Four Easy Steps to Seduce Your Readers this Valentine’s
As we ponder what Valentine’s gifts to give this year, let us consider the impact they will have on our loved ones. Let’s start with the obvious: chocolate, candy, and flowers. All very nice in the short term, but not really an accurate symbol of your eternal, undying love. What about jewelry, some diamonds perhaps? Well, they are forever, so if they’re in your budget, go for it!
But what about the rest of us whose budgets don’t stretch to a new diamond necklace or a weekend in Paris? Dinner out at your favorite restaurant is great, and so are the chocolates and flowers, but what is going to leave the most lasting impression? The written word: a note, a love letter, even a tweet or a text. Or you can buy a book with a story you think will deliver a special message to your loved one.
Here are four seductive steps to make sure your readers use your book as a Valentine’s gift this month.
1. Be Beguilingly Genuine
Create a message that solves your readers’ Valentine’s conundrum for them. They are looking for the perfect gift for their loved one. So how is your book’s message going to help them impress their sweetheart? It might have a sincere message, relate to a common interest, or even just provide some lighthearted entertainment to someone that needs a distraction. Whichever it may be, make sure your message is authentic and personal.
Use simple language that easily conveys how your story relates to Valentine’s and why it addresses a long-term need. Virtually every book involves a relationship of some kind that readers can identify with, whether it is a forbidden love affair between people from different backgrounds, a passion for black-and-white movies or a love-hate relationship between an employee and their boss.
Focus on your readers and how your story might help them this Valentine’s. What is the message your book conveys and how does it relate to Valentine’s, love, relationships, or passion?
2. Craft a Single Sentence That Encapsulates the Essence of Your Story
This month’s writing tips section, Three Ways to Turn Your Passion into Your Work, talks about not being a drone. This is also pertinent when it comes to selling and marketing your book. If you are creating a new promotion or advertisement for your website, posting on social media like Facebook or Twitter, or posting notices in shop windows, you need to capture a reader’s attention as quickly as possible. Your time and space is limited. If you are going to tweet about your book, you have to get your message across in just 140 characters or less.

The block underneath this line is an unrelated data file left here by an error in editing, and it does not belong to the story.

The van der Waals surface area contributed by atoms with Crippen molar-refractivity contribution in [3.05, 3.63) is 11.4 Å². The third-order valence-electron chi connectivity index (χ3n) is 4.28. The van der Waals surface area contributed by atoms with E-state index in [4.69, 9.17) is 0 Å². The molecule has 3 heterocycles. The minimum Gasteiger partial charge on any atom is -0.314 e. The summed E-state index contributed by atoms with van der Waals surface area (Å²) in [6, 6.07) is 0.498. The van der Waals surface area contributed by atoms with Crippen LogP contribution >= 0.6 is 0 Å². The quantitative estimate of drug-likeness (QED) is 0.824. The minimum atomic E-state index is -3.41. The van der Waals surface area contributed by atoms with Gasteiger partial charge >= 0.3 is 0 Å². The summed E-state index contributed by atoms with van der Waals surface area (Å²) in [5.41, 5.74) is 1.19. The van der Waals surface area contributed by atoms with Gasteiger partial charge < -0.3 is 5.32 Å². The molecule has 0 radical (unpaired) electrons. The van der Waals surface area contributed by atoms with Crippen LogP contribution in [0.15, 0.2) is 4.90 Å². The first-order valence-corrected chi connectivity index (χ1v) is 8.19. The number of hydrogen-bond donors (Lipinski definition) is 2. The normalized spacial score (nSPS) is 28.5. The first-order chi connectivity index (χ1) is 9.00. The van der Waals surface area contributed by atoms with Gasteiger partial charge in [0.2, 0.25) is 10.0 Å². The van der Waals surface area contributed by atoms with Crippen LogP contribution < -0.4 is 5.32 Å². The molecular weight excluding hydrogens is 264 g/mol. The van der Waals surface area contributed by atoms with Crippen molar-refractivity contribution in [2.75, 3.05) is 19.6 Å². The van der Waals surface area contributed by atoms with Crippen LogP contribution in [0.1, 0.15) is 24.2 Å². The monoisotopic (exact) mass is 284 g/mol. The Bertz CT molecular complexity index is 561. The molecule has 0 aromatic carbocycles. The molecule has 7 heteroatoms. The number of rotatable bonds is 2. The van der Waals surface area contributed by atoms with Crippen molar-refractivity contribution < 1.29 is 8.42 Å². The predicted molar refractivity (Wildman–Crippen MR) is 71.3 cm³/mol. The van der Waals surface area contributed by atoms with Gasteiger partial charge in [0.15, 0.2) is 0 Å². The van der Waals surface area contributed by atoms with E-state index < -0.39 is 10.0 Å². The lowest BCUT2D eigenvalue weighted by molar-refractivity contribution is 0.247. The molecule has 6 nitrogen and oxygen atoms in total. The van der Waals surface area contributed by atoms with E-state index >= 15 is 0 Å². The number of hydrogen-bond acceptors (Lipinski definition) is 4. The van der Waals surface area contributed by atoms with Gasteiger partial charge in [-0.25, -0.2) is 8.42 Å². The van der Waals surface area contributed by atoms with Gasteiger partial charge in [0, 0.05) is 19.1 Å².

Can you summarize your book in one sentence? That is often all the time you have to pitch your story.
Your words must captivate your reader by conjuring a vivid image of your story in their mind’s eye. Engage their senses and transport your readers into the world you have created within the pages of your book. If you can do that with brevity, you’ll no doubt encourage many interested readers to buy your book.
3. Get to the Point
Create excitement by describing your story in as few words as possible. Use an active voice to simultaneously shave words and deliver a concise, engaging message. What would your partner rather read?
“You are the object of my desires and affections and always shall be forevermore.”
“I will forever love you.”
Your message, tweet, or e-mail has to grab your reader’s attention immediately.
4. Compel Your Reader to Act
Now you have their attention and their interest, what do you want your readers to do? Can they order direct through your website, do they have to call you direct, or do you want them to order from the AuthorHouse online bookstore? Make sure your message clearly states what they need to do. You might even want to add a little extra incentive for them to act immediately rather than waiting and forgetting to order at all. Your call to action might read,
“Order now and receive an additional 10% discount. Offer valid until Valentine’s Day.”
“Call 555-i-love-you to order now. First 50 callers will receive a complimentary red rose with every copy.”